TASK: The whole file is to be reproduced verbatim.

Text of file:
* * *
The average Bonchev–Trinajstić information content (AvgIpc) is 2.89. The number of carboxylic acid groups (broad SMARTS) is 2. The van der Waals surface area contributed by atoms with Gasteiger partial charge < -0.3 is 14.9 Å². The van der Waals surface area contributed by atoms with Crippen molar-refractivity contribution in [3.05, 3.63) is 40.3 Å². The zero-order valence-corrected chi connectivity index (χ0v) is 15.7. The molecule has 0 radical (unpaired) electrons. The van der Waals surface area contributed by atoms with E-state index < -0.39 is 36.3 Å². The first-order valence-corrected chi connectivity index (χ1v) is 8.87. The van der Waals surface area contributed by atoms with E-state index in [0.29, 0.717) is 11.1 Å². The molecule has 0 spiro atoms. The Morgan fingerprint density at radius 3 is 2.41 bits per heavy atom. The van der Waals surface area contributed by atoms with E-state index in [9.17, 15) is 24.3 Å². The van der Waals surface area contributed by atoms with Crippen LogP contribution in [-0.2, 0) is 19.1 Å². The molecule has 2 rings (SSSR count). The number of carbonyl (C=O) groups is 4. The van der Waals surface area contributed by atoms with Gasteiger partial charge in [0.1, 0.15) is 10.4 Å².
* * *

The average Bonchev–Trinajstić information content (AvgIpc) is 2.89. The number of carboxylic acid groups (broad SMARTS) is 2. The van der Waals surface area contributed by atoms with Gasteiger partial charge < -0.3 is 14.9 Å². The van der Waals surface area contributed by atoms with Crippen molar-refractivity contribution in [3.05, 3.63) is 40.3 Å². The zero-order valence-corrected chi connectivity index (χ0v) is 15.7. The molecule has 0 radical (unpaired) electrons. The van der Waals surface area contributed by atoms with E-state index < -0.39 is 36.3 Å². The first-order valence-corrected chi connectivity index (χ1v) is 8.87. The van der Waals surface area contributed by atoms with E-state index in [0.29, 0.717) is 11.1 Å². The molecule has 0 spiro atoms. The Morgan fingerprint density at radius 3 is 2.41 bits per heavy atom. The van der Waals surface area contributed by atoms with E-state index in [9.17, 15) is 24.3 Å². The van der Waals surface area contributed by atoms with Crippen LogP contribution in [-0.2, 0) is 19.1 Å². The molecule has 2 rings (SSSR count). The number of carbonyl (C=O) groups is 4. The van der Waals surface area contributed by atoms with Gasteiger partial charge in [0.1, 0.15) is 10.4 Å².